We chose to solicit comments on tools that we thought together represented a wide range of design, functionality, sophistication, and that showed promise of applicability to a variety of fields within history and across other disciplines. Each of these tools has indubitably advanced both practice and theory in the digital humanities, and any criticism of individual tools and projects (both here and from the panel discussion itself) should not detract from the important contributions these tools have and will continue to make to the field. Without such tools already in place, it would be impossible to have a practical discussion of ways to make tools even better and more widely used. Nor is this to say that these tools have been judged more important than others that were not discussed. However, we do not believe that having chosen more or other tools would have solicited substantially different feedback.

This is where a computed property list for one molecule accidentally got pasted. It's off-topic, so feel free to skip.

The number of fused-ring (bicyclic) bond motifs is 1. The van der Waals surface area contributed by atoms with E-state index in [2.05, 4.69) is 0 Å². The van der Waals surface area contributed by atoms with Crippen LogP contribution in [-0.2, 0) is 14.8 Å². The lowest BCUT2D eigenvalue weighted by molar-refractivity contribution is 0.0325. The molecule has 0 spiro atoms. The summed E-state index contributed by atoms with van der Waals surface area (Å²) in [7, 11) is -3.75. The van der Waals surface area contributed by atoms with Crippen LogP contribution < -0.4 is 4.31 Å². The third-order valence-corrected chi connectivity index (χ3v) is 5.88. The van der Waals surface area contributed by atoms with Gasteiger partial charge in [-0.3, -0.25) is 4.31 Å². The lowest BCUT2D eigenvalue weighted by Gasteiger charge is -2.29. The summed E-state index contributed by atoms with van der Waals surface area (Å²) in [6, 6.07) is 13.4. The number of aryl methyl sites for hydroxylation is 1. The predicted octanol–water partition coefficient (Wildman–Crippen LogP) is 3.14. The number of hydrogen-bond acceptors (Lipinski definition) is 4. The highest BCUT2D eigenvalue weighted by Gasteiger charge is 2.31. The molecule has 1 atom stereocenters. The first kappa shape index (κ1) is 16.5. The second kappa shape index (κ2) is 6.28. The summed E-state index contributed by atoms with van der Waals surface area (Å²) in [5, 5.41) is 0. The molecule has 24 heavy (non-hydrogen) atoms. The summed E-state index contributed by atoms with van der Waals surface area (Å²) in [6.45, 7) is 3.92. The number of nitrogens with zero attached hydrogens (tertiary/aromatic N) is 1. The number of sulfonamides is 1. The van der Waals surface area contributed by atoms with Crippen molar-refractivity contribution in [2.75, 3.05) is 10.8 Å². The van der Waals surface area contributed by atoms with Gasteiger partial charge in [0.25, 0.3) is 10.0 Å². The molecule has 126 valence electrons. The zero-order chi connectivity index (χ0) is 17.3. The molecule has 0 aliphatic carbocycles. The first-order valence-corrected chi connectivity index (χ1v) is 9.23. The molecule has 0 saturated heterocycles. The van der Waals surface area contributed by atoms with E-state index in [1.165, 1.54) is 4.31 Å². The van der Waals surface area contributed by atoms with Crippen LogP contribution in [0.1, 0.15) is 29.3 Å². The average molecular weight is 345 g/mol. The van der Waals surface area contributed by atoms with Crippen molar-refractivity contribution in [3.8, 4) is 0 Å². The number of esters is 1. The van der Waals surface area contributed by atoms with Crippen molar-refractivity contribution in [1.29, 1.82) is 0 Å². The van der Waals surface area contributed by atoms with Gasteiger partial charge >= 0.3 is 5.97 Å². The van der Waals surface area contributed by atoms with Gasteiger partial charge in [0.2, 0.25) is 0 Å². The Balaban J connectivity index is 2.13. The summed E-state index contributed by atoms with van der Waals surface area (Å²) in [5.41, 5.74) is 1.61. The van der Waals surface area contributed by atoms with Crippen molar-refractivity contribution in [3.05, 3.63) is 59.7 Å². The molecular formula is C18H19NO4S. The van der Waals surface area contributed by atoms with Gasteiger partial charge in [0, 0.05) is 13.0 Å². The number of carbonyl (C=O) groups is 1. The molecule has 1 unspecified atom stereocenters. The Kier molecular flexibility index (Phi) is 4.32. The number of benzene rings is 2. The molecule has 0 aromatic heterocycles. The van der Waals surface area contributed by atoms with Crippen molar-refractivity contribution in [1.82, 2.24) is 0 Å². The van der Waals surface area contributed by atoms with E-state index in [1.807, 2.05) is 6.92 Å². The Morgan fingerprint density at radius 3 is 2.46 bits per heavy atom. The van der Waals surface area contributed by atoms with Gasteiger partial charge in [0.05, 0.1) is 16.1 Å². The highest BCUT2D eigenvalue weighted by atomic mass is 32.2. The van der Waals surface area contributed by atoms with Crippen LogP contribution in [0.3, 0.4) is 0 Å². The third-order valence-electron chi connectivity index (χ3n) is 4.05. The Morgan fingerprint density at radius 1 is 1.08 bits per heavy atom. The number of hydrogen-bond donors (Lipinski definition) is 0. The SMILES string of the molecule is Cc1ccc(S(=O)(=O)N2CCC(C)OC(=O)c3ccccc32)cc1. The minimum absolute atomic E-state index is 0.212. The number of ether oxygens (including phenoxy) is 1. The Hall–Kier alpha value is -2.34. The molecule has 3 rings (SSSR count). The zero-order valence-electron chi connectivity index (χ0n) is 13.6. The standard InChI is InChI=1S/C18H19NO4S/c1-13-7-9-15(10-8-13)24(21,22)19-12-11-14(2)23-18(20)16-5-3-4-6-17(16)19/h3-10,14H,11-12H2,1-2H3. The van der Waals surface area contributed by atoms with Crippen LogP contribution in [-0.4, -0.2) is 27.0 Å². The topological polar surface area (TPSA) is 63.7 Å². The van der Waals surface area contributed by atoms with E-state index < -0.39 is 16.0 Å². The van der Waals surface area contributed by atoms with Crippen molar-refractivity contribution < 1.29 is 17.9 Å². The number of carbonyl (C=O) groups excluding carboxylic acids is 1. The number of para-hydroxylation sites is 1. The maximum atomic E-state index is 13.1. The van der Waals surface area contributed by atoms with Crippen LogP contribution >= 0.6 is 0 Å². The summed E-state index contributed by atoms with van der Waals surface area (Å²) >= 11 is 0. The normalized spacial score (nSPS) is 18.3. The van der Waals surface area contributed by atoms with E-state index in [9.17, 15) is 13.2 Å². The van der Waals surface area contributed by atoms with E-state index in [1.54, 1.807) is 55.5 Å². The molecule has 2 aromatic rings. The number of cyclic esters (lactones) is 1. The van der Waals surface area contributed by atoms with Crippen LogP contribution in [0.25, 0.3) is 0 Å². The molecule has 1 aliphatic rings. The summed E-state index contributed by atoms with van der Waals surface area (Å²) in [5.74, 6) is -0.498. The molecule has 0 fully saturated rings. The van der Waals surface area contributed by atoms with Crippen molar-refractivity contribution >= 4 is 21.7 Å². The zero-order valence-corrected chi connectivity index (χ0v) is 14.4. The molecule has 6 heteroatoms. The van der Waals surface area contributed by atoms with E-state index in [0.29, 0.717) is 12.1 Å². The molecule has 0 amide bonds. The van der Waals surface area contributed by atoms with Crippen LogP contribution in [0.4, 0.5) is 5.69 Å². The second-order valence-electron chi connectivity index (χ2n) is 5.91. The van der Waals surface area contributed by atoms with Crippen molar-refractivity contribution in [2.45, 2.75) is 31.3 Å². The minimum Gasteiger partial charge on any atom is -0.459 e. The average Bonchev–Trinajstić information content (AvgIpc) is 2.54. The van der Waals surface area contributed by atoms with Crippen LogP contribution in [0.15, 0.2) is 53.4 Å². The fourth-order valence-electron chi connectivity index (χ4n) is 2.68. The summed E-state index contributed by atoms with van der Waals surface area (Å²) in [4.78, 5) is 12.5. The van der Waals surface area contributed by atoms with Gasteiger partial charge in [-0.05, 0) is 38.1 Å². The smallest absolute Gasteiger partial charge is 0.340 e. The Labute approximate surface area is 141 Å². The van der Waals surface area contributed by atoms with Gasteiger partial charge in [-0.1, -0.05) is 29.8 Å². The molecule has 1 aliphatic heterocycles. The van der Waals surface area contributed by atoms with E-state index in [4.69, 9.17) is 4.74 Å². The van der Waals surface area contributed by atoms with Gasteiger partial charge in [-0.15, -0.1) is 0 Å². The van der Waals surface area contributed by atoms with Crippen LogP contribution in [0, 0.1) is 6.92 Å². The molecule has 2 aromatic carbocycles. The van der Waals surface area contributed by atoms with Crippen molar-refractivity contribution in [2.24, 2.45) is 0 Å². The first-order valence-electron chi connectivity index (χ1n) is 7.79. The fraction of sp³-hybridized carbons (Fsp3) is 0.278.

A number of the tools focused on visualization. Many respondents mentioned that the ways in which they were prompted to think about visualizing their data was quite useful to them in ways that they did not expect. “Thinking through what I might do and how I might present it,” wrote one respondent, “...has helped to sharpen my analysis of my research and find areas where I need to or would like to know more.” Another panelist, thinking even more broadly, “...could imagine a visualization that might alter some of the standard narratives.” On the other hand, panelists also revealed how striking visualizations are not necessarily inspiring to those who would prefer to continue thinking in terms of texts. Regarding the Favoured Traces visualization that shows how On the Origin of Species changed from one edition to the next, one commenter lamented a distancing from the real text: “I guess I do not see how it would work. The information is shown as flashing lights, rather than the actual text and I did not see anything that looked like page numbers.” Such a sentiment serves as a reminder that users may expect to see traditional devices like page numbers, even with online texts or visualizations for which they are not entirely appropriate. Interface designs conscious of such users will help more “traditional” historians feel more comfortable with new ways of visualizing, analyzing, and thinking about sources.